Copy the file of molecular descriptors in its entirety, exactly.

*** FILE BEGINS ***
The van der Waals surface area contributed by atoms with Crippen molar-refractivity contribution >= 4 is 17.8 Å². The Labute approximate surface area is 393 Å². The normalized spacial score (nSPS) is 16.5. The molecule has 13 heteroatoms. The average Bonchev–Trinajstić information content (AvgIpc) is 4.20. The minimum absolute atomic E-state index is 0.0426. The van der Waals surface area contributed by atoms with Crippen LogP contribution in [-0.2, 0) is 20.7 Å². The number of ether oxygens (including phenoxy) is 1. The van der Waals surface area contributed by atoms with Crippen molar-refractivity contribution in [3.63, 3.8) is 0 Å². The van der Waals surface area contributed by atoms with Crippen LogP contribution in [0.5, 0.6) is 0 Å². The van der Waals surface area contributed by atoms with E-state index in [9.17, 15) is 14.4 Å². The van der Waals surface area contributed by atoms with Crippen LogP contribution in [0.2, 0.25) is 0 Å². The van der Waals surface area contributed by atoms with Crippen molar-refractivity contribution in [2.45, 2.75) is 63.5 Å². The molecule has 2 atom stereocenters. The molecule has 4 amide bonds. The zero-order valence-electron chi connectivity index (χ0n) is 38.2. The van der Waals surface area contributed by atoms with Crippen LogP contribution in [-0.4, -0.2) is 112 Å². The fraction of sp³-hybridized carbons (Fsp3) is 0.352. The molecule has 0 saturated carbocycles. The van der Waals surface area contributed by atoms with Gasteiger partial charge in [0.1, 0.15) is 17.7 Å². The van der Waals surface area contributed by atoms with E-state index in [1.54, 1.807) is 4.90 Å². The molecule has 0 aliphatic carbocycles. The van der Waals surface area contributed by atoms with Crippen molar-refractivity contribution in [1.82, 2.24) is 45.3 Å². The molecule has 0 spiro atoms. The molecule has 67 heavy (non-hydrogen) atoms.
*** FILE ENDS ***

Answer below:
The van der Waals surface area contributed by atoms with Crippen molar-refractivity contribution >= 4 is 17.8 Å². The Labute approximate surface area is 393 Å². The normalized spacial score (nSPS) is 16.5. The molecule has 13 heteroatoms. The average Bonchev–Trinajstić information content (AvgIpc) is 4.20. The minimum absolute atomic E-state index is 0.0426. The van der Waals surface area contributed by atoms with Crippen LogP contribution in [-0.2, 0) is 20.7 Å². The number of ether oxygens (including phenoxy) is 1. The van der Waals surface area contributed by atoms with Crippen molar-refractivity contribution in [3.63, 3.8) is 0 Å². The van der Waals surface area contributed by atoms with Crippen LogP contribution in [0.5, 0.6) is 0 Å². The van der Waals surface area contributed by atoms with E-state index in [9.17, 15) is 14.4 Å². The van der Waals surface area contributed by atoms with Crippen LogP contribution in [0.2, 0.25) is 0 Å². The van der Waals surface area contributed by atoms with Crippen molar-refractivity contribution in [2.45, 2.75) is 63.5 Å². The molecule has 2 atom stereocenters. The molecule has 4 amide bonds. The zero-order valence-electron chi connectivity index (χ0n) is 38.2. The van der Waals surface area contributed by atoms with Crippen LogP contribution in [-0.4, -0.2) is 112 Å². The fraction of sp³-hybridized carbons (Fsp3) is 0.352. The molecule has 0 saturated carbocycles. The van der Waals surface area contributed by atoms with Gasteiger partial charge in [0.1, 0.15) is 17.7 Å². The van der Waals surface area contributed by atoms with E-state index in [1.54, 1.807) is 4.90 Å². The molecule has 0 aliphatic carbocycles. The van der Waals surface area contributed by atoms with Crippen molar-refractivity contribution in [1.82, 2.24) is 45.3 Å². The molecule has 0 spiro atoms. The molecule has 67 heavy (non-hydrogen) atoms.